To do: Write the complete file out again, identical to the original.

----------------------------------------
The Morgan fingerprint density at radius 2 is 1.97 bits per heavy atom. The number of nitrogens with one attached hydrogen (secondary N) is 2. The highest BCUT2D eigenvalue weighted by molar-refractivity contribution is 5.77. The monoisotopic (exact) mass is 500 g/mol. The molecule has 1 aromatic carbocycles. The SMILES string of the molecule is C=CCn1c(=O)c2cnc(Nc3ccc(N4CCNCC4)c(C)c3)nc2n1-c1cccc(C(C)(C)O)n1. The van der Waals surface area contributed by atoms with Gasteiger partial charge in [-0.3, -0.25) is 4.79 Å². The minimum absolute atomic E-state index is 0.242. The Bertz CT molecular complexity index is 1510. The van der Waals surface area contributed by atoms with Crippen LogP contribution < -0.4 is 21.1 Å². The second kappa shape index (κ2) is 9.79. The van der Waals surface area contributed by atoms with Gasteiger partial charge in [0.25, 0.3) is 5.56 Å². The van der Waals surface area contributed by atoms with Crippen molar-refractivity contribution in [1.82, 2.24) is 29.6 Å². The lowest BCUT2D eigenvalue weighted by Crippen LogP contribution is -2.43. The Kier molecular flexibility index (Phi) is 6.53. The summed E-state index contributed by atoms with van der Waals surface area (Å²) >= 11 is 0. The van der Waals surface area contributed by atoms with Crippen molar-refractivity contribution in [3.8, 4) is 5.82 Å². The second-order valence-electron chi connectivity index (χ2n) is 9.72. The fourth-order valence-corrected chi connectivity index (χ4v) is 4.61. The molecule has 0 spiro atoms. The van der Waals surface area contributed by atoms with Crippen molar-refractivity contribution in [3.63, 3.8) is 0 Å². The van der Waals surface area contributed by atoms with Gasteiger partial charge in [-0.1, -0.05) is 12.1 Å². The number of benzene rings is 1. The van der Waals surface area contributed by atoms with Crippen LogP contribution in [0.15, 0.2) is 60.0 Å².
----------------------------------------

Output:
The Morgan fingerprint density at radius 2 is 1.97 bits per heavy atom. The number of nitrogens with one attached hydrogen (secondary N) is 2. The highest BCUT2D eigenvalue weighted by molar-refractivity contribution is 5.77. The monoisotopic (exact) mass is 500 g/mol. The molecule has 1 aromatic carbocycles. The SMILES string of the molecule is C=CCn1c(=O)c2cnc(Nc3ccc(N4CCNCC4)c(C)c3)nc2n1-c1cccc(C(C)(C)O)n1. The van der Waals surface area contributed by atoms with Gasteiger partial charge in [-0.3, -0.25) is 4.79 Å². The minimum absolute atomic E-state index is 0.242. The Bertz CT molecular complexity index is 1510. The van der Waals surface area contributed by atoms with Crippen LogP contribution < -0.4 is 21.1 Å². The second kappa shape index (κ2) is 9.79. The van der Waals surface area contributed by atoms with Gasteiger partial charge in [0.25, 0.3) is 5.56 Å². The van der Waals surface area contributed by atoms with Crippen molar-refractivity contribution in [1.82, 2.24) is 29.6 Å². The lowest BCUT2D eigenvalue weighted by Crippen LogP contribution is -2.43. The Kier molecular flexibility index (Phi) is 6.53. The summed E-state index contributed by atoms with van der Waals surface area (Å²) >= 11 is 0. The van der Waals surface area contributed by atoms with Crippen molar-refractivity contribution in [3.8, 4) is 5.82 Å². The second-order valence-electron chi connectivity index (χ2n) is 9.72. The fourth-order valence-corrected chi connectivity index (χ4v) is 4.61. The molecule has 0 spiro atoms. The van der Waals surface area contributed by atoms with Crippen molar-refractivity contribution in [3.63, 3.8) is 0 Å². The van der Waals surface area contributed by atoms with Gasteiger partial charge in [-0.1, -0.05) is 12.1 Å². The number of benzene rings is 1. The van der Waals surface area contributed by atoms with Crippen LogP contribution in [0.15, 0.2) is 60.0 Å².